Our daughter Sam, who is two years and four months old, walks over to the DVD player and casually presses the eject button. She removes the disc, replaces it with a new one — most likely “Toy Story,” which lately she has been watching about a google times a day — and then pushes the button again to close the DVD tray.
This is something that she has been doing even before she turned a year old, though of course not with such finesse at the start. She also tinkers with the other gadgets and appliances around the house, such as our desktop PC, cell phones, Xbox console, Game Boy Advance and digital video camera. Sam takes technology for granted not only because she possesses the supreme self-confidence of a young child and we encourage her to explore, but also since we have been blessed to live in an age where such digital tools and toys have become accessible to many people.
Welcome to the Zeroes and the future that our children are building today. More than any other generation that came before it, the children born during the Zeroes (also known as the 00s, Zero Years or, my personal favorite, the Oh-Ohs) will be called upon to build a new world and create the rules for surviving in it. They are the first generation whose formative years will be shaped by pervasive technology, whether in our homes or in our offices (which, in my case, are one and the same). They are the true children of the digital age — not we who may have embraced the information technology revolution but whose roots are firmly embedded in the analog world.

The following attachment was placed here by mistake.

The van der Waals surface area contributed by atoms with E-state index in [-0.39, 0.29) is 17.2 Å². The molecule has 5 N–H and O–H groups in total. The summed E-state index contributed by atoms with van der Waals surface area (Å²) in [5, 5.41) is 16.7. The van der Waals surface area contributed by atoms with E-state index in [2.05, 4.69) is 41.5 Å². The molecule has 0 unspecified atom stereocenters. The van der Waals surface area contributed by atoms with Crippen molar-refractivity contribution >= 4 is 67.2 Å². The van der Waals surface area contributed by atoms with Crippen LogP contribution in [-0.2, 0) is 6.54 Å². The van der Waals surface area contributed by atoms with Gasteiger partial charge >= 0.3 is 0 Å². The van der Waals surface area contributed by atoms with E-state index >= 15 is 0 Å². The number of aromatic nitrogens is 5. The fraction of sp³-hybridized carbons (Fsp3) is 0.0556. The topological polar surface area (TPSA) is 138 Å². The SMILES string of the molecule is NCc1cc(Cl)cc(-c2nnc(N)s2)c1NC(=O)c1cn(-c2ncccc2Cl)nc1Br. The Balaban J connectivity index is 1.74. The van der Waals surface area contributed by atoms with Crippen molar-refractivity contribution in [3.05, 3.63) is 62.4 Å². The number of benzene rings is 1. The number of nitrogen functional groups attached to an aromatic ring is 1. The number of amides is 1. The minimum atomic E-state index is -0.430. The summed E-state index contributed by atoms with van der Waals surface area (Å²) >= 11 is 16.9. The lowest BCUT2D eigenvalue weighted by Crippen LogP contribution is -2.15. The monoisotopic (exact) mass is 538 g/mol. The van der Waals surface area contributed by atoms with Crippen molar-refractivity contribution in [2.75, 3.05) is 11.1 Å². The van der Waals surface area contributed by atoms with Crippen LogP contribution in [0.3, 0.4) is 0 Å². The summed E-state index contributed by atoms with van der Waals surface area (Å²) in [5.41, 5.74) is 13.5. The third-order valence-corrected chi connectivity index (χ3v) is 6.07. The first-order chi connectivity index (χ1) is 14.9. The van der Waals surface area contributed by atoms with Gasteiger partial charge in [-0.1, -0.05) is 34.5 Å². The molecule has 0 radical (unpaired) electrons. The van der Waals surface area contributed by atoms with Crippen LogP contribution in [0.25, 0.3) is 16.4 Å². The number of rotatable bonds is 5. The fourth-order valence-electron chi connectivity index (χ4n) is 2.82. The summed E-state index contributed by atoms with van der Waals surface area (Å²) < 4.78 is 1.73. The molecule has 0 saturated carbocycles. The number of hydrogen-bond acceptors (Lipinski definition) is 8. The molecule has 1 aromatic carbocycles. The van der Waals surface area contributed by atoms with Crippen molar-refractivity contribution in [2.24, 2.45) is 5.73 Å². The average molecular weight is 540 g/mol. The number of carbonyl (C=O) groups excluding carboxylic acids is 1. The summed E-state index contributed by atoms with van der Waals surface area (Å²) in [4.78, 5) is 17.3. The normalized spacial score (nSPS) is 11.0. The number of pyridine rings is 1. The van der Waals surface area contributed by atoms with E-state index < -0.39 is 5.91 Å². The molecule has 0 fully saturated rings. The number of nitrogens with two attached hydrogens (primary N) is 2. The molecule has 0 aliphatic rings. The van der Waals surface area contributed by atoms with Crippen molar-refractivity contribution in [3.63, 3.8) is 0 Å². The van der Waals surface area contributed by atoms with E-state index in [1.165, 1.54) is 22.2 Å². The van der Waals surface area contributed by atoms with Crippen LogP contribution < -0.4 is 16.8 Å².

For Sam, writing e-mail will be as natural as using pen and paper to produce a letter. I’m not even sure if these children of the Zeroes will find time for snail mail, though my wife Ellen and I will certainly do our best to introduce her to letter writing. The PC will be a familiar friend to my daughter, instead of being the alien creature I first encountered in high school way back in the 80s, whose specs are so unimaginably obsolete today that it might be hard to convince these children that those dark ages actually existed. They might regard as fairy tales the days when cellular phones could double as dumbbells, music came in vinyl records and cassette tapes, and you truly had to dial the numbers on a telephone.